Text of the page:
The Real Deal New York

Tenants rally to protest “predatory” equity deal

The Harlem tenants are planning a rent strike and asking the city to intervene
April 27, 2014 10:00AM

 A group of several dozens tenants, elected officials, and tenant advocates held a rally Friday in front of a former Mitchell-Lama apartment building to demand a better investment deal for their Harlem homes.

Currently about 100 tenants at the two 35-story towers known as Schomburg Plaza and the Heritage, located at 1295 Fifth Avenue and 1660 Madison Avenue, are planning a rent strike due to poor conditions in their apartments, problems with management and what tenants are calling a “predatory” equity deal.

The controversy stems from a 2005 trade, in which Mitchell Lama sold the buildings to private equity firm Cammeby’s International for just under $300 million. In 2007, New Jersey-based landlord Urban American Management purchased the portfolio for $918 million, which included a $700 million mortgage originated by Deutsche Bank, as well as a large investment by the City Investment Fund. The second sale tripled the debt on the projects overnight, according to a release from Tenants and Neighbors, a New York State tenant collation.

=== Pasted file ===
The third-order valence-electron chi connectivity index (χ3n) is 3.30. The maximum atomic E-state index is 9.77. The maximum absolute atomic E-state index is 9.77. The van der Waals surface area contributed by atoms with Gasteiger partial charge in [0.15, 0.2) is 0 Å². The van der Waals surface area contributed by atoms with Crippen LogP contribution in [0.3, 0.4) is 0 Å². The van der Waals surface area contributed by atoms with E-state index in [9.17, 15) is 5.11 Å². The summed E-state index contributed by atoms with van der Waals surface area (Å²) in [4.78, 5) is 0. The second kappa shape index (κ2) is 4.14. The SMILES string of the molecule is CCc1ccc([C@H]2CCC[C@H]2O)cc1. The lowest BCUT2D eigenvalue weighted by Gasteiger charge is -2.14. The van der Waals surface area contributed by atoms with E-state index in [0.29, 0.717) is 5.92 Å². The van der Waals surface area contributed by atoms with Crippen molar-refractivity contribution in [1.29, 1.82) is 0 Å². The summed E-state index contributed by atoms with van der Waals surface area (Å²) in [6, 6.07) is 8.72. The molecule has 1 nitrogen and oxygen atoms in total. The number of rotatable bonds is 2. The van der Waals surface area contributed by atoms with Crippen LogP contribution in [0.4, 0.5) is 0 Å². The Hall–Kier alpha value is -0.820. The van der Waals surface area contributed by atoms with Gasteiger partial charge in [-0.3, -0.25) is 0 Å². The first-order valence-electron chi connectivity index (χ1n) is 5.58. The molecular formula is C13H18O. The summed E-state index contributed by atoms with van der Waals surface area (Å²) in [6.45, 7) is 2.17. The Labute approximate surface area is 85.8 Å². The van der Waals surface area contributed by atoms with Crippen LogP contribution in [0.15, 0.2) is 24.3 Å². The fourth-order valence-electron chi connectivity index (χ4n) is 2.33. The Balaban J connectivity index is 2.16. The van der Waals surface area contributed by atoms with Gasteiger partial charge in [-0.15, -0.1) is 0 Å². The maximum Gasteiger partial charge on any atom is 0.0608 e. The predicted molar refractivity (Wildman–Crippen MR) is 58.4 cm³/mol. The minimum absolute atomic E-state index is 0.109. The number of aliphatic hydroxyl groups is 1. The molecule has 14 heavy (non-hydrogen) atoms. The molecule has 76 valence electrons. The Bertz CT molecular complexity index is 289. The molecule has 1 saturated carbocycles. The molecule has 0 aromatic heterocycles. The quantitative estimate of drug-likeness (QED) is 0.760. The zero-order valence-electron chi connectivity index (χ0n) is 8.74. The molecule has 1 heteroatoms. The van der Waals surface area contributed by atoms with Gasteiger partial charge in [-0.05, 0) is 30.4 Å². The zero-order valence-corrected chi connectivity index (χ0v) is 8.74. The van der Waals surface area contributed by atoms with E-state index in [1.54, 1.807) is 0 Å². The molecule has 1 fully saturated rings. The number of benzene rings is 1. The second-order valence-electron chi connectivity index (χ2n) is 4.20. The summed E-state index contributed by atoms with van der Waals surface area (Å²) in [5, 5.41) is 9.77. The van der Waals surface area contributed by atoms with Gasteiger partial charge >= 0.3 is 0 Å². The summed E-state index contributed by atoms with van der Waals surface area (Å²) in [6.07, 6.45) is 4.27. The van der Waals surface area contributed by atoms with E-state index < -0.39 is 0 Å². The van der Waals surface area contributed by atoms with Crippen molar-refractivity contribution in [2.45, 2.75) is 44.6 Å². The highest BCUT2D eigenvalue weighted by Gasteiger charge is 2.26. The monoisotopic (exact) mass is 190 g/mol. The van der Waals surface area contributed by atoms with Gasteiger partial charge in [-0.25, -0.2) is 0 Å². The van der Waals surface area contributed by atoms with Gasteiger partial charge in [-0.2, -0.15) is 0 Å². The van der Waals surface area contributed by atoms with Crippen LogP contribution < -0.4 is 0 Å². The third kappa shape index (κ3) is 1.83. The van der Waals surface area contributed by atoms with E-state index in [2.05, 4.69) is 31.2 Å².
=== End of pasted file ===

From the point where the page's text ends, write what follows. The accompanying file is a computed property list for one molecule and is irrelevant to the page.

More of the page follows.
Many city employed tenants are angry that the City Investment Fund, which is supported by New York City and New York State pension funds, used their own pensions to back the deal. Now tenants are calling for the city to intervene on their behalf. – Christopher Cameron

  • WannaBeLandlord

    I’m confused. How does a “predatory” equity deal cause harm to renters?

    • jay

      I’d think less money available to make needed repairs to their apartments, since more money is being used to pay debt (2x the 2005 value of the building).

      • WannaBeLandlord

        I can respect that perspective.

        • jay

          Also, here is a good description of predatory equity:
          “‘Predatory Equity’ is a particularly nasty form of real estate speculation.
          Backed by huge institutional investors, real estate speculators purchase
          rent-regulated properties at prices that cannot be justified by the current
          income flow from rents at the buildings. These speculators promise their
          investors high rates of return that can only be achieved, if at all, by
          aggressively raising rents and driving out existing rent-controlled tenants.
          After acquiring the property, they implement a broad range of tactics to drive
          out tenants, including harassment, exorbitant rent increases and/or evictions.”
          I can source the site if you want.